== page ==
(2) $10 gets you a mountain of content. Go check it out.*
(3) Pledging means you believe in the following people: Leonard Balsera, Mike Olson, Jeremy Keller, Brian “Lord Danger” Engard, Fred Hicks, Rob Donoghue, Clark Valentine, Amanda Valentine, Brennan Taylor, J.R. Blackwell, Sarah J. Newton, Jason Morningstar, Shoshana Kessock, Lisa Steele, John Rogers, Filamena Young, Rob Weiland, Daniel Solis, Jess Nevins, Chad Underkoffler, Kenneth Hite, Justin D. Jacobson, and many others I’m sure whose names I don’t have readily on-hand.
To be entirely clear, I get absolutely nothing for pimping Core. This isn’t a cash grab for me. I just fucking well believe in the game I reforged with Lenny, and think the people above are pretty cool, so maybe Fate’s for you.
* Hell, I pledged at the $10 level.
I’m doing an Important (to me and hopefully others) Thing this coming weekend: I’m going to talk with Philippe-Antoine Menard about my struggle with mental health. This is something I’m passionate about, which anyone who knows me well or follows me quickly discovers. We did a panel at Gen Con, which…really, I should just have you hear him talk about it.
A year ago, I pushed things a bit further and successfully pitched a concept for a Pax East panel featuring gamers dealing with depression and anxiety. The idea was to outline, through life stories and anecdotes, how our respective tribes* were very powerful allies in overcoming the recurring hardships of those dealing with anxiety and depression.
The Pax East panel was a huge success. Along with my friends Brian Liberge and Melissa Lewis-Gentry, we shared poignant stories and hilarious ways that our tribe flew to our help in times of need. Many people in the room shared bits and pieces of their stories with us. Even a year later, I still get good feedback for it.
With such a resounding success, I planned an encore for last summer’s Gen Con. That time, we were graced by the presence of game designer and writer Ryan Macklin. Ryan shared a heart wrenching account of his bout with a condition that caused him so much physical pain that it drove him out of his mind with anxiety and the darkest of thoughts. His emotion-laden account had the whole room listen with rapt attention. Once again, many of those in the room hung around to share stories. A feeling of belonging, of not being alone pervaded the room.
We’re doing this as a Hangout on the Air this Saturday, February 2nd, at 6pm Pacific Time/9pm Eastern Time. Read Phillipe’s post for more information. Once it’s done and on YouTube, I’ll edit this page with the video embedded.
Edit: Thank you all for listening in. For those who want to check it out, it’s on YouTube:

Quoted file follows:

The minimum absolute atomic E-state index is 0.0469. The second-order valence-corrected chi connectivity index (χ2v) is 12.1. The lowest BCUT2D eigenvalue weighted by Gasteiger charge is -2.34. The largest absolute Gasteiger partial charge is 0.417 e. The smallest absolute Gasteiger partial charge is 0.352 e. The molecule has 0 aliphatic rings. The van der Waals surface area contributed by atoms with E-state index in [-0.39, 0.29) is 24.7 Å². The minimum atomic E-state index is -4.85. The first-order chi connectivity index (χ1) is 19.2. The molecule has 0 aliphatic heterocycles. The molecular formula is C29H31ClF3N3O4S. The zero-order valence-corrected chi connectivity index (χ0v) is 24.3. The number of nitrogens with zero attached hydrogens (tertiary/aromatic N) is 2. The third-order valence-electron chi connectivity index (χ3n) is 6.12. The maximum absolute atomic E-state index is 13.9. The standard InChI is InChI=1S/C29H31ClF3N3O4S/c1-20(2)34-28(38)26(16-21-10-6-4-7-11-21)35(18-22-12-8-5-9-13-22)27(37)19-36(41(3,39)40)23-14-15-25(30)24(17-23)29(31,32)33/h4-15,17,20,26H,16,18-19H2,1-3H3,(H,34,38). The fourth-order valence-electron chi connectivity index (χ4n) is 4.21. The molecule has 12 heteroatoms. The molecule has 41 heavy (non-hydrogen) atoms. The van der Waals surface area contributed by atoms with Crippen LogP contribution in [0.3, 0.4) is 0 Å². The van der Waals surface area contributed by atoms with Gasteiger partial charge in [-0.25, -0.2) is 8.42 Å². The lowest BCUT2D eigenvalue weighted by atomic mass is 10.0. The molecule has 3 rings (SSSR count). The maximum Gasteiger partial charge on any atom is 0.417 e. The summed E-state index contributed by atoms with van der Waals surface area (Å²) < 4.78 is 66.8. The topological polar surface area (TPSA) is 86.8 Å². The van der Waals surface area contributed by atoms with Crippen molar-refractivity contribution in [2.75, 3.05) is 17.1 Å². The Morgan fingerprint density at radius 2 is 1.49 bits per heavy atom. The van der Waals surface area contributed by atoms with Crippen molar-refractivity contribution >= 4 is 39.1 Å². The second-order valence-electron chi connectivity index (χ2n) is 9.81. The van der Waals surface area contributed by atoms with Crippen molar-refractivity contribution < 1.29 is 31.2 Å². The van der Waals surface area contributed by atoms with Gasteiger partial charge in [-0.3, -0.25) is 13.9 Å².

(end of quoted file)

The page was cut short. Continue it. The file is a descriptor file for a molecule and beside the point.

Many years ago, I played Spycraft. I loved the first edition, and when Spycraft 2.0 came out, I snapped it up. And promptly never played Spycraft again, and not because I stopped loving the idea.
See, there were somewhere around a hundred little dials the GM could tweak for any given campaign, and many of them sounded awesome. I was paralyzed by choice — I suddenly wanted to run five different games, and consequently I ran none. Similarly, whenever I see a game boast something like “over twenty classes!” in a core book, I shake my head at it.
Here’s the issue: as a designer, you know the optimal choices, the impacts of various choices, and the interactions of compound choices. But that’s you; people new to your game have none of that. Reading all of those options can be overwhelming to some people, because now they’re playing the game of “make optimal decisions.” Others can get inspired with a host of ideas, that can be incompatible with the host of ideas that other players come up with — too many options and choices leads to an inconsistent world.
So, if you end up piling more and more into some part of your game, slow your roll. Strip some of it back. That will help your game get traction as you don’t have such a hurdle of overwhelming information. Pick your favorite half or two-thirds of that content, and hand to the reader what you really love about your game. Play with that — there’s certainly no science to this.
Now, nothing says what you strip away needs to be deleted. If your game takes off, you have more content to hand out, and as people gain mastery of your game, the new sets of choices are not as overwhelming as giving them all at once.